Layers may perform confusion (such as an array of keyed substitution tables), typically one-way diffusion (such as an exclusive-OR chain), or both (such as a Latin square chain).
Particular designs of 80 bit (10 byte) and 1600 bit (200 byte) wide ciphers were investigated experimentally. Results indicate that specific designs with four or more confusion layers, intermixed with diffusion layers in both directions, perform like the expected random permutation. In practice, more layers may be required for optimal strength.
Variable Size Block Ciphers have some significant advantages:
These ciphers are composed of horizontal rows or layers of similar components, and vertical columns which often contain different component types. The heart of each cipher is the vertical column composed only of operations which are one element in width. In these particular designs, each element is one byte wide; this means that all operations are byte-width operations, and all internal data paths are eight bits wide.
Each column in any one of these ciphers contains the same connections, table-positions and operations. The particular tables used in each column generally will vary. The columns differ in the particular adjacent columns (if any) to which their data and diffusion inputs and outputs are connected. Each cipher can be extended to arbitrary size by adding more columns of virtually identical structure. Dynamically variable size operation generally requires a dynamic selection among keyed substitutions for each particular substitution position.
Since diffusion is necessary across the width of the block, each column communicates with adjacent columns. This means that the leftmost and rightmost columns will produce diffusion carry outputs (which can be ignored) and will require external input values.
These constructions use simple invertible diffusion and confusion layers (or combined layers). Since each of the layers is separately invertible, the cipher itself is invertible, so that enciphered data may be deciphered. Deciphering occurs by producing the inverse of each layer and processing each layer in reverse order from that used in enciphering.
These ciphers are primarily keyed by permuting each of the substitution tables under the control of a keyed cryptographic RNG. Dynamically-variable block size operation generally requires selecting the particular substitutions used in each position from a heap of keyed substitutions. Additional methods for low or zero-overhead dynamic keying are also available.
The example figures are data-flow diagrams. That is, the figures represent the flow of data from some source through a data path to an operation, the operation itself, and the flow of the result through another data path to some data sink or user of the result value. In a hardware realization, a data path might be actual metallic connections. In a general-purpose computer realization, a data path might simply represent the movement of data from one operation to another.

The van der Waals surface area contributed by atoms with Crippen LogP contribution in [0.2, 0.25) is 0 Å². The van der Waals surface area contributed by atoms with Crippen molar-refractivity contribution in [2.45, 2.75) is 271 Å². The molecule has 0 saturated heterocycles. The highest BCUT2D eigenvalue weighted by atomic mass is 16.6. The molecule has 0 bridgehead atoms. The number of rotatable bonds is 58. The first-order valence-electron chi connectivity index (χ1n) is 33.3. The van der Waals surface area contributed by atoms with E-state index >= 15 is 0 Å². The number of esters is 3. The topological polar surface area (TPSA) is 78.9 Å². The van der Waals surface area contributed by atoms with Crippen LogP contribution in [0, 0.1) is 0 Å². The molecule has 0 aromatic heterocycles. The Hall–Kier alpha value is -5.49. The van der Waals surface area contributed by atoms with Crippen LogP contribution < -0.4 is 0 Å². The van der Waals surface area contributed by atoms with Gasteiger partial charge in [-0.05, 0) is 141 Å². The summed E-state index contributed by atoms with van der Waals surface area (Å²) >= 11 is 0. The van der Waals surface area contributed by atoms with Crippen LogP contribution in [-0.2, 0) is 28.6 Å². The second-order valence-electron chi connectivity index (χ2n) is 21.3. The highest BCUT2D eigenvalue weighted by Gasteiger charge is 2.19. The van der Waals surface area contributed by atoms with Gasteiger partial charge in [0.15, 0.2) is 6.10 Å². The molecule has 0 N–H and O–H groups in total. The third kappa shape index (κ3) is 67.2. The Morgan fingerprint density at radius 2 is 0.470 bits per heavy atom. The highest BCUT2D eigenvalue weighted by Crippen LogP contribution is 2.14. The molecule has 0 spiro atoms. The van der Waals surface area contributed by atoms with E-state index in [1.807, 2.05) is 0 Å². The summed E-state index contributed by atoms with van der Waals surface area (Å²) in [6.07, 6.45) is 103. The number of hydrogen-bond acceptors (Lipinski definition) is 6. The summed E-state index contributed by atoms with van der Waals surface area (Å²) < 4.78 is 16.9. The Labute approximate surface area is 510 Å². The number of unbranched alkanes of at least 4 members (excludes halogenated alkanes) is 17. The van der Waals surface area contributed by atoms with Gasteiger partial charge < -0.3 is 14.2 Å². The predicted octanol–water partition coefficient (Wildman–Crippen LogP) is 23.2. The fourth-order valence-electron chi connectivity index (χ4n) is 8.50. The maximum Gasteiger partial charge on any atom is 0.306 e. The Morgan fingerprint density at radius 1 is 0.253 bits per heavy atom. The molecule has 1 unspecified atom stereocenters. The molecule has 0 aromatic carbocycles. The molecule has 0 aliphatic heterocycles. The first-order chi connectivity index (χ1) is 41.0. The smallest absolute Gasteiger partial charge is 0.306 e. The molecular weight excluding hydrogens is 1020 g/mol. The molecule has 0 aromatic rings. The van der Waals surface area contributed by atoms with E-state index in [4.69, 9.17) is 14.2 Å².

Example 1 includes, in alternation, four layers of substitution operations and three layers of exclusive-OR operations. Like all of these variable size block cipher designs, the structure of each column is the same, although the actual substitution tables used will vary.
The 80-bit input block is split into ten 8-bit columns and processed by a confusion layer. All of these results are mixed by an exclusive-OR chain in a right-going diffusion layer. Subsequent diffusion layers are left-going. Each diffusion layer implies both an Initial Value from outside the cipher and a Carry value which can be used for expansion. In practice, yet another pair of layers might be needed for best strength.
To understand the purpose of the top three layers, it is useful to consider the operation in the case of two different input blocks: first, some random block, and second, the same block with only the leftmost bit changed. The different or changed bit produces a different value on the leftmost input substitution. Thus, at least one bit will change on the substitution output, and will be propagated across the full width of the block through the first diffusion layer. This will change the value into each of the substitutions in the second confusion layer, thus changing the result from each substitution. In this way, a change in any one input bit affects the column which includes that bit, and also each column to the right.
It is at least possible that two input changes could cancel, to produce no diffusion effect on subsequent substitution tables on one layer. While this appears to have little statistical impact, it could certainly be avoided with an additional set of confusion and diffusion layers with diffusion in the same direction.